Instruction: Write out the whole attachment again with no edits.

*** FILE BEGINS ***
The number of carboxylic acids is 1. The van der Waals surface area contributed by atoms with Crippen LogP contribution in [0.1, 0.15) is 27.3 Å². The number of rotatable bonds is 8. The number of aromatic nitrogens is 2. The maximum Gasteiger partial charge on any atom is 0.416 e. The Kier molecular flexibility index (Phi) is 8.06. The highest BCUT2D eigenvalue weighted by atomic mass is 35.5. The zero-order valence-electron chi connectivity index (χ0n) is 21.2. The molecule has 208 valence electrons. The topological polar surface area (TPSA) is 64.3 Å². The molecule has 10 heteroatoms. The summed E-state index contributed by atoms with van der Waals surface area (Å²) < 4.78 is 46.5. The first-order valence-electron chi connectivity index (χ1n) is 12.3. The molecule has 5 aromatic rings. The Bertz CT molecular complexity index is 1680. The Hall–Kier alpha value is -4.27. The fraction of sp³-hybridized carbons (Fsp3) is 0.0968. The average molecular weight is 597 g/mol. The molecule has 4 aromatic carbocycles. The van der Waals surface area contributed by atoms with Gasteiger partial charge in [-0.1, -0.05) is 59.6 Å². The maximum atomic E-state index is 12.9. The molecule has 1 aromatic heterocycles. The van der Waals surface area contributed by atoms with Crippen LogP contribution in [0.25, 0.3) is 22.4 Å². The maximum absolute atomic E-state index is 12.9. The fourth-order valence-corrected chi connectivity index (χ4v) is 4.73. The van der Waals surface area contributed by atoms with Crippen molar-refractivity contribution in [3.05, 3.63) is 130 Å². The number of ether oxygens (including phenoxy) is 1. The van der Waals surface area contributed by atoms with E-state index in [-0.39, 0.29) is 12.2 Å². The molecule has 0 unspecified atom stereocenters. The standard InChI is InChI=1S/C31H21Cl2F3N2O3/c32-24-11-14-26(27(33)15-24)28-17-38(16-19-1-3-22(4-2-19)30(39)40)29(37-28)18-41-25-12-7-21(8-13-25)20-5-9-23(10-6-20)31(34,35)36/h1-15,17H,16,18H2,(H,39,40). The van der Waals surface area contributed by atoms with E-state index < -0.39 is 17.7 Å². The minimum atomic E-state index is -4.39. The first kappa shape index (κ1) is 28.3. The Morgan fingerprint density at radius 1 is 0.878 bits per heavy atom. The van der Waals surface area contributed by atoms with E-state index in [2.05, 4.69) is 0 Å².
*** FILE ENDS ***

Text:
The number of carboxylic acids is 1. The van der Waals surface area contributed by atoms with Crippen LogP contribution in [0.1, 0.15) is 27.3 Å². The number of rotatable bonds is 8. The number of aromatic nitrogens is 2. The maximum Gasteiger partial charge on any atom is 0.416 e. The Kier molecular flexibility index (Phi) is 8.06. The highest BCUT2D eigenvalue weighted by atomic mass is 35.5. The zero-order valence-electron chi connectivity index (χ0n) is 21.2. The molecule has 208 valence electrons. The topological polar surface area (TPSA) is 64.3 Å². The molecule has 10 heteroatoms. The summed E-state index contributed by atoms with van der Waals surface area (Å²) < 4.78 is 46.5. The first-order valence-electron chi connectivity index (χ1n) is 12.3. The molecule has 5 aromatic rings. The Bertz CT molecular complexity index is 1680. The Hall–Kier alpha value is -4.27. The fraction of sp³-hybridized carbons (Fsp3) is 0.0968. The average molecular weight is 597 g/mol. The molecule has 4 aromatic carbocycles. The van der Waals surface area contributed by atoms with Gasteiger partial charge in [-0.1, -0.05) is 59.6 Å². The maximum atomic E-state index is 12.9. The molecule has 1 aromatic heterocycles. The van der Waals surface area contributed by atoms with Crippen LogP contribution in [0.25, 0.3) is 22.4 Å². The maximum absolute atomic E-state index is 12.9. The fourth-order valence-corrected chi connectivity index (χ4v) is 4.73. The van der Waals surface area contributed by atoms with Crippen molar-refractivity contribution in [3.05, 3.63) is 130 Å². The number of ether oxygens (including phenoxy) is 1. The van der Waals surface area contributed by atoms with E-state index in [-0.39, 0.29) is 12.2 Å². The molecule has 0 unspecified atom stereocenters. The standard InChI is InChI=1S/C31H21Cl2F3N2O3/c32-24-11-14-26(27(33)15-24)28-17-38(16-19-1-3-22(4-2-19)30(39)40)29(37-28)18-41-25-12-7-21(8-13-25)20-5-9-23(10-6-20)31(34,35)36/h1-15,17H,16,18H2,(H,39,40). The van der Waals surface area contributed by atoms with E-state index < -0.39 is 17.7 Å². The minimum atomic E-state index is -4.39. The first kappa shape index (κ1) is 28.3. The Morgan fingerprint density at radius 1 is 0.878 bits per heavy atom. The van der Waals surface area contributed by atoms with E-state index in [2.05, 4.69) is 0 Å².